Grade: D  Running and running to stay in place.  Is science-art marketable at a living wage?

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Family
It's been a big year of changes. My wife, a school teacher, switched schools. I earned my B.F.A.  We moved into a new apartment. I left my job.  We're expecting a healthy baby next month (who looks like Jack Skellington in the latest ultrasound photo).  Our nephew continues his awesomeness.
Grade: B  Needs to financially support family to get top marks.

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Attitude
Optimistic and excited by upcoming ideas, both in art and blog.
Financially, sometimes I wonder if I'd be better off painting half-naked amazon women.  Holding trilobites. 

I have plenty of moments of self-doubt and cursing myself for stupidity. A huge portion of the public has no idea what a trilobite is. Things have changed enough that most people expect to see cool images for free, all day long. The business model I have been hoping to see develop, is to put enough quality work on this blog, aimed at a scientifically literate audience, and maybe an institution or publisher will start to pay for new images.  It hasn't happened so far, which gets me down...

...and then I have a coffee, and remember that I can't understate how grateful I am for my fans and supporters. And I feel optimistic again.
Grade: C
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Needs to work on
-Finding a new job.
-Decide whether I keep going as I am right now, doing a bit of everything to cast a wide net in the job market (scientific illustration, comic-style stuff, more concept art, fine art) or settle into just one field which could reap greater commercial rewards. Lately, I've been thinking the latter.  I can't do it all: there's literally not enough hours in the day. I'm leaning toward book illustration and maybe a Trilobite Boy story of some kind.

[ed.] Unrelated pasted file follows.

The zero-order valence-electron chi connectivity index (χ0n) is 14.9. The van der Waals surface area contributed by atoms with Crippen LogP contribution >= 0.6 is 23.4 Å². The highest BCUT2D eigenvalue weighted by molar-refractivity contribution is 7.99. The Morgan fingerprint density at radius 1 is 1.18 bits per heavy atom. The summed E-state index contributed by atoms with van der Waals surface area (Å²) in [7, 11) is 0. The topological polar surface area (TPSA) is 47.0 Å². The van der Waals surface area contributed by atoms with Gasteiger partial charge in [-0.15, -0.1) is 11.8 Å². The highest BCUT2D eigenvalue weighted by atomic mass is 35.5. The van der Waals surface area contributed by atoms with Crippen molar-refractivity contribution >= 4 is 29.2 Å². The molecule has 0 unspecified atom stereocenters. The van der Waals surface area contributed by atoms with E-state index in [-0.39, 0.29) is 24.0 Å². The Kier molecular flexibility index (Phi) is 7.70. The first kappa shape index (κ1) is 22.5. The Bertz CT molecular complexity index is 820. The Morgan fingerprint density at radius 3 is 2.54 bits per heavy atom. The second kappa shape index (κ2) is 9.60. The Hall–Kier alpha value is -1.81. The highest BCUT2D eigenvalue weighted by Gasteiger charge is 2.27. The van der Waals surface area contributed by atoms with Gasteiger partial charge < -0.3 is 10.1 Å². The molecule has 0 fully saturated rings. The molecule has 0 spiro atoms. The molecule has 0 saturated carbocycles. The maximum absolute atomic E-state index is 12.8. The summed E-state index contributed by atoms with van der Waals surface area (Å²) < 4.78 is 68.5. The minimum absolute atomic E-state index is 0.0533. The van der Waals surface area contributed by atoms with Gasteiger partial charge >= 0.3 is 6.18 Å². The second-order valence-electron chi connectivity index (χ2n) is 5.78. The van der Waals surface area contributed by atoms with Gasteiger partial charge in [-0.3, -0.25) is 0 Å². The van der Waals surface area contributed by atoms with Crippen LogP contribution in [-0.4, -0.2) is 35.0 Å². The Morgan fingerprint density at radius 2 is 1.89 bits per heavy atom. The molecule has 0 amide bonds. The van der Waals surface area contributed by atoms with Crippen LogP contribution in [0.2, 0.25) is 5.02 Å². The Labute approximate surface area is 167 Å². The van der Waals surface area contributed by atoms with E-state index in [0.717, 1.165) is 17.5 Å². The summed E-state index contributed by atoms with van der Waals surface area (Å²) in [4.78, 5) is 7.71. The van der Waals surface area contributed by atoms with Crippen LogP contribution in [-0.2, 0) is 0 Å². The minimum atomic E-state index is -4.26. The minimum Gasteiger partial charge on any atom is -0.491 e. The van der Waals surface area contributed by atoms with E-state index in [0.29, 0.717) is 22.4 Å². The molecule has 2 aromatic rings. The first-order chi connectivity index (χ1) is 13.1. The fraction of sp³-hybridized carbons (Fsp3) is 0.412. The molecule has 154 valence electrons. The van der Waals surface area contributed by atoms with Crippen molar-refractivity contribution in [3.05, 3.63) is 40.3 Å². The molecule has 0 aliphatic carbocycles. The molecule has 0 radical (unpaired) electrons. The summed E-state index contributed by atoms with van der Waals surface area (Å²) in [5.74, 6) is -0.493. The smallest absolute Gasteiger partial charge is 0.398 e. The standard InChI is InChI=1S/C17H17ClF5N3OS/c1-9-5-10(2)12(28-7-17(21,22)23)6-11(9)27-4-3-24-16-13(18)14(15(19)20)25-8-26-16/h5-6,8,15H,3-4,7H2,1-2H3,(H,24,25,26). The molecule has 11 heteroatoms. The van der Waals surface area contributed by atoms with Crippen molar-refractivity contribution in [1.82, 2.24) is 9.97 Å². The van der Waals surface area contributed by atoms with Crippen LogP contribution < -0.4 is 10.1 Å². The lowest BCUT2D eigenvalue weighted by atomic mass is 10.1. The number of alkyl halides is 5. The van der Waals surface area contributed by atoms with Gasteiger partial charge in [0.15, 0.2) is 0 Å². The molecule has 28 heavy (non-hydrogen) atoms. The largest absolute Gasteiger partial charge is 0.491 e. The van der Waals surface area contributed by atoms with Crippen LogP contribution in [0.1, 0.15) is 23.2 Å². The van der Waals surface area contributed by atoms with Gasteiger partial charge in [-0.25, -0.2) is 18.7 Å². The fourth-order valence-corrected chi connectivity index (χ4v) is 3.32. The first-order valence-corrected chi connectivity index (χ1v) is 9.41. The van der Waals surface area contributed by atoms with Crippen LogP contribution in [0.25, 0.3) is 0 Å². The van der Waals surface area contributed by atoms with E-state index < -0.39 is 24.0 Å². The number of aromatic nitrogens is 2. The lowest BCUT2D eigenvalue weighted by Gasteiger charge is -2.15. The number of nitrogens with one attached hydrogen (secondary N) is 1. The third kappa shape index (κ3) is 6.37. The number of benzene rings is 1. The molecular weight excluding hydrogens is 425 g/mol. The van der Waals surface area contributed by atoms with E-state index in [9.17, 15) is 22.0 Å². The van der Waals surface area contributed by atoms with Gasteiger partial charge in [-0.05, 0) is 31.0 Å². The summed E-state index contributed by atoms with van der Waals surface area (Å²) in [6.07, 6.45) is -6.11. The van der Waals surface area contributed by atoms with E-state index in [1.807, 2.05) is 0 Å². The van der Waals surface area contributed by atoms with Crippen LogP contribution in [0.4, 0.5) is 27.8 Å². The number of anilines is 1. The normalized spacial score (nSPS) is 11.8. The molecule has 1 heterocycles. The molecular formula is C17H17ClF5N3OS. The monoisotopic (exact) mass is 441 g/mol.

Final Grade: C+


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Original artwork on The Flying Trilobite Copyright to Glendon Mellow
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Freelance Leap

First Monday in my new career as a freelancer. 


"Freelance Leap" ©  Glendon Mellow 2010

I did this as a quick oil study about how it feels to make the leap to freelance. Those are feathers on the figure's arms, not flames. *shouldhaveusedturquoise*

I'll probably scan it properly when it dries a bit.  The photo has a bit of flash-sparkle on the left side.

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Good-bye and some art by colleagues

Today marks my last day working for DeSerres, Canada's largest art craft and creative retailer.  (You need a  postal code to enter the site and there's no shipping outside Canada - here's a Toronto postal code for non-residents who are curious about where I've been working: M6J 2C8).

I've never named where I work directly in a blog post, although you can see where on my LinkedIn profile or if you ask me.

It's been 10 years since I started in the company, most of that time managing stores and working with dynamic, creative people.

I thought in honour of my last day I would post the artwork of just a few of the people I have had the privilege of working with.  Please make sure to visit their websites and blogs.  I wish I could somehow showcase the compassion and talent of many of the non-artsy by essential people who give the company heart as well.  To my colleagues I have neglected to include in this post, my apologies.

I've learned a lot from everyone there, and I hope you've learned some things from me.
* * *




The Affair, © by Jesse Graham.  Blog: ILL Droppings 
A squid and a mermaid!

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Art ©  by Adam Swinbourne.  His site here - head over for the ka-pow.
I keep meaning to ask Adam if that dog is Laika.
***



Carousel, © by Michael Kuchma.  A review of his work and life at Angell Gallery